Court, Municipal, and License Clerk Career

Job Description: Perform clerical duties for courts of law, municipalities, or governmental licensing agencies and bureaus. May prepare docket of cases to be called; secure information for judges and court; prepare draft agendas or bylaws for town or city council; answer official correspondence; keep fiscal records and accounts; issue licenses or permits; and record data, administer tests, or collect fees.


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Court, Municipal, and License Clerk Career

What Court, Municipal, and License Clerks do:

  • Perform administrative tasks, such as answering telephone calls, filing court documents, or maintaining office supplies or equipment.
  • Answer questions or provide advice to the public regarding licensing policies, procedures, or regulations.
  • Answer inquiries from the general public regarding judicial procedures, court appearances, trial dates, adjournments, outstanding warrants, summonses, subpoenas, witness fees, or payment of fines.
  • Respond to requests for information from the public, other municipalities, state officials, or state and federal legislative offices.
  • Question applicants to obtain required information, such as name, address, or age, and record data on prescribed forms.
  • Perform general office duties, such as taking or transcribing dictation, typing or proofreading correspondence, distributing or filing official forms, or scheduling appointments.
  • Research information in the municipal archives upon request of public officials or private citizens.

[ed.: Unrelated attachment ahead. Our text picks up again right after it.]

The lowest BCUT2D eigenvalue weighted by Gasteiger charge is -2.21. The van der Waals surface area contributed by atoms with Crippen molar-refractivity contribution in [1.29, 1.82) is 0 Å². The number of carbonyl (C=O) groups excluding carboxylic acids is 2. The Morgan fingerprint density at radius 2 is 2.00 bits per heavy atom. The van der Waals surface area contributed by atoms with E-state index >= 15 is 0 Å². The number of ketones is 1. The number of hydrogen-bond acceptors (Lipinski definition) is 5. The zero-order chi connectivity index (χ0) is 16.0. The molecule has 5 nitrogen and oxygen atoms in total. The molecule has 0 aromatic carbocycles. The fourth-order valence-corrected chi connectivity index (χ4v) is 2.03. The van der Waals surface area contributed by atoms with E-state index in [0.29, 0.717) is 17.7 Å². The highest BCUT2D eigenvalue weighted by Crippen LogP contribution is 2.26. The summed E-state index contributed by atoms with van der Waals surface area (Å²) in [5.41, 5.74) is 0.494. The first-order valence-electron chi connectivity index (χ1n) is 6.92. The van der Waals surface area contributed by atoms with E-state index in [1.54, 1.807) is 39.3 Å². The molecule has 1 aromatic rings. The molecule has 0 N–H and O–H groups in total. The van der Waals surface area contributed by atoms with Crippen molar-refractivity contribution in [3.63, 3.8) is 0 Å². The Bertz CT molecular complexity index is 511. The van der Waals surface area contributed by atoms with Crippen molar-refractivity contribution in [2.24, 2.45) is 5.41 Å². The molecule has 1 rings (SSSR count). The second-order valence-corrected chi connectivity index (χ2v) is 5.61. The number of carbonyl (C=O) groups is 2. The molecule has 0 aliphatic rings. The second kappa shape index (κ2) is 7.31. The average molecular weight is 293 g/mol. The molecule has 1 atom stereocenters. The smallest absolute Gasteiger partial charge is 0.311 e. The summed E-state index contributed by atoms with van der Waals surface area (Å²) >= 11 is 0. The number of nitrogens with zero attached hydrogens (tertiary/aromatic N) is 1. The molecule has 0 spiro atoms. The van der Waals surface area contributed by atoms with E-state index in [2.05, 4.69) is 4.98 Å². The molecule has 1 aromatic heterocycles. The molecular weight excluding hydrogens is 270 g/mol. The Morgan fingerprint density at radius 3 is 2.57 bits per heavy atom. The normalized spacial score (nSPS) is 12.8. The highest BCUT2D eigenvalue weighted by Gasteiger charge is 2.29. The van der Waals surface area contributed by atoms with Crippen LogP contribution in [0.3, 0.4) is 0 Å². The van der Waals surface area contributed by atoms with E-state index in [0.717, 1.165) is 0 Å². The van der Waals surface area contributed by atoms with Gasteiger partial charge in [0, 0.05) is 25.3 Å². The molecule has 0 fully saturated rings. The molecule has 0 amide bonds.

• Evaluate information on applications to verify completeness and accuracy and to determine whether applicants are qualified to obtain desired licenses.
  • Prepare documents recording the outcomes of court proceedings.
  • Record and edit the minutes of meetings and distribute to appropriate officials or staff members.
  • Record case dispositions, court orders, or arrangements made for payment of court fees.
  • Issue public notification of all official activities or meetings.
  • Record and maintain all vital and fiscal records and accounts.
  • Code information on license applications for entry into computers.
  • Prepare meeting agendas or packets of related information.
  • Prepare and issue orders of the court, such as probation orders, release documentation, sentencing information, or summonses.
  • Verify the authenticity of documents, such as foreign identification or immigration documents.
  • Prepare ordinances, resolutions, or proclamations so that they can be executed, recorded, archived, or distributed.
  • Train other workers or coordinate their work, as necessary.
  • Coordinate or maintain office tracking systems for correspondence or follow-up actions.
  • Perform record checks on past or current licensees, as required by investigations.
  • Instruct parties about timing of court appearances.
  • Search files and contact witnesses, attorneys, or litigants to obtain information for the court.
  • Examine legal documents submitted to courts for adherence to laws or court procedures.
  • Perform budgeting duties, such as assisting in budget preparation, expenditure review, or budget administration.
  • Perform contract administration duties, assisting with bid openings or the awarding of contracts.
  • Participate in the administration of municipal elections, such as preparation or distribution of ballots, appointment or training of election officers, or tabulation or certification of results.

What work activities are most important?

Importance Activities